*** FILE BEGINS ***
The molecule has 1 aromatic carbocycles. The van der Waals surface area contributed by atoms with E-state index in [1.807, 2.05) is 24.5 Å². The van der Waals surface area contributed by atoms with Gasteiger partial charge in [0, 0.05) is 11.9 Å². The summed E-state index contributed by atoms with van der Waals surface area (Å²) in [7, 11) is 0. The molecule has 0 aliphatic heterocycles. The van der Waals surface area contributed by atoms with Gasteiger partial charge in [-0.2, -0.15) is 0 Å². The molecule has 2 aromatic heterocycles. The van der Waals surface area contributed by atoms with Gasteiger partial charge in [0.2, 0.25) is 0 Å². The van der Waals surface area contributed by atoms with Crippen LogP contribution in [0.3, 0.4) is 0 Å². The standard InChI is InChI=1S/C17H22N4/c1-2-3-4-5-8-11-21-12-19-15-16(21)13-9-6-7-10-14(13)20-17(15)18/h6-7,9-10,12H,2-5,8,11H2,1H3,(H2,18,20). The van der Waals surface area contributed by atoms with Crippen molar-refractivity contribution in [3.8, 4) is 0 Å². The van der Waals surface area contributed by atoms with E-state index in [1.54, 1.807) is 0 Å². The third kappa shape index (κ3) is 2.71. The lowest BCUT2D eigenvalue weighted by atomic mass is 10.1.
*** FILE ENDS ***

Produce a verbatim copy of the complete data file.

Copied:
The molecule has 1 aromatic carbocycles. The van der Waals surface area contributed by atoms with E-state index in [1.807, 2.05) is 24.5 Å². The van der Waals surface area contributed by atoms with Gasteiger partial charge in [0, 0.05) is 11.9 Å². The summed E-state index contributed by atoms with van der Waals surface area (Å²) in [7, 11) is 0. The molecule has 0 aliphatic heterocycles. The van der Waals surface area contributed by atoms with Gasteiger partial charge in [-0.2, -0.15) is 0 Å². The molecule has 2 aromatic heterocycles. The van der Waals surface area contributed by atoms with Gasteiger partial charge in [0.2, 0.25) is 0 Å². The van der Waals surface area contributed by atoms with Crippen LogP contribution in [0.3, 0.4) is 0 Å². The standard InChI is InChI=1S/C17H22N4/c1-2-3-4-5-8-11-21-12-19-15-16(21)13-9-6-7-10-14(13)20-17(15)18/h6-7,9-10,12H,2-5,8,11H2,1H3,(H2,18,20). The van der Waals surface area contributed by atoms with Crippen molar-refractivity contribution in [3.8, 4) is 0 Å². The van der Waals surface area contributed by atoms with E-state index in [1.54, 1.807) is 0 Å². The third kappa shape index (κ3) is 2.71. The lowest BCUT2D eigenvalue weighted by atomic mass is 10.1.